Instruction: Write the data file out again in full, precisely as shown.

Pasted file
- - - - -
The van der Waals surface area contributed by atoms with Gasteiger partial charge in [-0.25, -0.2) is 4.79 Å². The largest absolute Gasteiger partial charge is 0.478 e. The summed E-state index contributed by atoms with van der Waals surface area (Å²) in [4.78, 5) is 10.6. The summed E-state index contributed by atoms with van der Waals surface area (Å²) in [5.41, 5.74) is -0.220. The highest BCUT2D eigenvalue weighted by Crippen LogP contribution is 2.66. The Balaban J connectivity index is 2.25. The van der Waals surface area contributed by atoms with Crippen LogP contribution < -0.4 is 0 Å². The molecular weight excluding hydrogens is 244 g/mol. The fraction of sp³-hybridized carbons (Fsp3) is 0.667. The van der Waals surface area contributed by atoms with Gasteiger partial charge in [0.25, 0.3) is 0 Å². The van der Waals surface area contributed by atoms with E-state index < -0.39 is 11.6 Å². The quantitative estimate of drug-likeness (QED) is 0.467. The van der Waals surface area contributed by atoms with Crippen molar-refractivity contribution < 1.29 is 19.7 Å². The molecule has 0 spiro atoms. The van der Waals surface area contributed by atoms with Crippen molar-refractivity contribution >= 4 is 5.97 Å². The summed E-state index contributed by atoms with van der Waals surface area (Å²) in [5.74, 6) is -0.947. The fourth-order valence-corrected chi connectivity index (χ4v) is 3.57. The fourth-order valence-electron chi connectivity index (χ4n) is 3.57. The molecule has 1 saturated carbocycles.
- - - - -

The van der Waals surface area contributed by atoms with Gasteiger partial charge in [-0.25, -0.2) is 4.79 Å². The largest absolute Gasteiger partial charge is 0.478 e. The summed E-state index contributed by atoms with van der Waals surface area (Å²) in [4.78, 5) is 10.6. The summed E-state index contributed by atoms with van der Waals surface area (Å²) in [5.41, 5.74) is -0.220. The highest BCUT2D eigenvalue weighted by Crippen LogP contribution is 2.66. The Balaban J connectivity index is 2.25. The van der Waals surface area contributed by atoms with Crippen LogP contribution < -0.4 is 0 Å². The molecular weight excluding hydrogens is 244 g/mol. The fraction of sp³-hybridized carbons (Fsp3) is 0.667. The van der Waals surface area contributed by atoms with Gasteiger partial charge in [0.25, 0.3) is 0 Å². The van der Waals surface area contributed by atoms with E-state index < -0.39 is 11.6 Å². The quantitative estimate of drug-likeness (QED) is 0.467. The van der Waals surface area contributed by atoms with Crippen molar-refractivity contribution < 1.29 is 19.7 Å². The molecule has 0 spiro atoms. The van der Waals surface area contributed by atoms with Crippen molar-refractivity contribution >= 4 is 5.97 Å². The summed E-state index contributed by atoms with van der Waals surface area (Å²) in [5.74, 6) is -0.947. The fourth-order valence-corrected chi connectivity index (χ4v) is 3.57. The fourth-order valence-electron chi connectivity index (χ4n) is 3.57. The molecule has 1 saturated carbocycles.